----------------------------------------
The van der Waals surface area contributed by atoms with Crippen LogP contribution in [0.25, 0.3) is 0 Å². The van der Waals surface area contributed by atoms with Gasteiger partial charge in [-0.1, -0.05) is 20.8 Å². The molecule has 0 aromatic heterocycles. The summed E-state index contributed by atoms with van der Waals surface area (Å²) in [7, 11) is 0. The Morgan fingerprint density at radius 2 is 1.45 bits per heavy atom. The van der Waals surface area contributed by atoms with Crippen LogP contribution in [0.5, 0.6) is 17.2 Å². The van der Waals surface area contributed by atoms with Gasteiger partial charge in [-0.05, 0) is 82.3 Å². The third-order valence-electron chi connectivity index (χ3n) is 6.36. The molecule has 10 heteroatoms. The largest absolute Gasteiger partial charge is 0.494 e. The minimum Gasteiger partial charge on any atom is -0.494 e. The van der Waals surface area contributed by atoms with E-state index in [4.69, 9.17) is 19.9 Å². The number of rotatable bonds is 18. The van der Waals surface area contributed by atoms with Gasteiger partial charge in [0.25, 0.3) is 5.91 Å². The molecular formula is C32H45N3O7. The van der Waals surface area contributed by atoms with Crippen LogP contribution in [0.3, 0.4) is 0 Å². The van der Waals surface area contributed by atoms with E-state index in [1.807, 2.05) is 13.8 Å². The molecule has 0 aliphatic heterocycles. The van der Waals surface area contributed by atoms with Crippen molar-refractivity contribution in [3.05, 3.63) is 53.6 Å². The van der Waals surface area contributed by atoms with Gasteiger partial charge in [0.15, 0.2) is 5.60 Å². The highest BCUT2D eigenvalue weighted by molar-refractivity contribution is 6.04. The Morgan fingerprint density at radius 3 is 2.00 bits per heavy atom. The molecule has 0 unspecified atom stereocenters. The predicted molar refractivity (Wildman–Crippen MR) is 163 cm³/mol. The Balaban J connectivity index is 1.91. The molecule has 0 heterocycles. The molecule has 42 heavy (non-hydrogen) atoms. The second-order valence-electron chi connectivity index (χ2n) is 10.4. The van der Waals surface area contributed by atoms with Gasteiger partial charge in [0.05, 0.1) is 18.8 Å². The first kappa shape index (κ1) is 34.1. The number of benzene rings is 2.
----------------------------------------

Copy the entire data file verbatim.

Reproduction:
The van der Waals surface area contributed by atoms with Crippen LogP contribution in [0.25, 0.3) is 0 Å². The van der Waals surface area contributed by atoms with Gasteiger partial charge in [-0.1, -0.05) is 20.8 Å². The molecule has 0 aromatic heterocycles. The summed E-state index contributed by atoms with van der Waals surface area (Å²) in [7, 11) is 0. The Morgan fingerprint density at radius 2 is 1.45 bits per heavy atom. The van der Waals surface area contributed by atoms with Crippen LogP contribution in [0.5, 0.6) is 17.2 Å². The van der Waals surface area contributed by atoms with Gasteiger partial charge in [-0.05, 0) is 82.3 Å². The third-order valence-electron chi connectivity index (χ3n) is 6.36. The molecule has 10 heteroatoms. The largest absolute Gasteiger partial charge is 0.494 e. The minimum Gasteiger partial charge on any atom is -0.494 e. The van der Waals surface area contributed by atoms with E-state index in [4.69, 9.17) is 19.9 Å². The number of rotatable bonds is 18. The van der Waals surface area contributed by atoms with Gasteiger partial charge in [0.25, 0.3) is 5.91 Å². The molecular formula is C32H45N3O7. The van der Waals surface area contributed by atoms with Crippen LogP contribution in [0.3, 0.4) is 0 Å². The van der Waals surface area contributed by atoms with E-state index in [1.807, 2.05) is 13.8 Å². The molecule has 0 aliphatic heterocycles. The van der Waals surface area contributed by atoms with Crippen molar-refractivity contribution in [3.05, 3.63) is 53.6 Å². The van der Waals surface area contributed by atoms with Gasteiger partial charge in [0.15, 0.2) is 5.60 Å². The highest BCUT2D eigenvalue weighted by molar-refractivity contribution is 6.04. The Morgan fingerprint density at radius 3 is 2.00 bits per heavy atom. The molecule has 0 unspecified atom stereocenters. The predicted molar refractivity (Wildman–Crippen MR) is 163 cm³/mol. The Balaban J connectivity index is 1.91. The molecule has 0 heterocycles. The molecule has 42 heavy (non-hydrogen) atoms. The second-order valence-electron chi connectivity index (χ2n) is 10.4. The van der Waals surface area contributed by atoms with Gasteiger partial charge in [0.05, 0.1) is 18.8 Å². The first kappa shape index (κ1) is 34.1. The number of benzene rings is 2.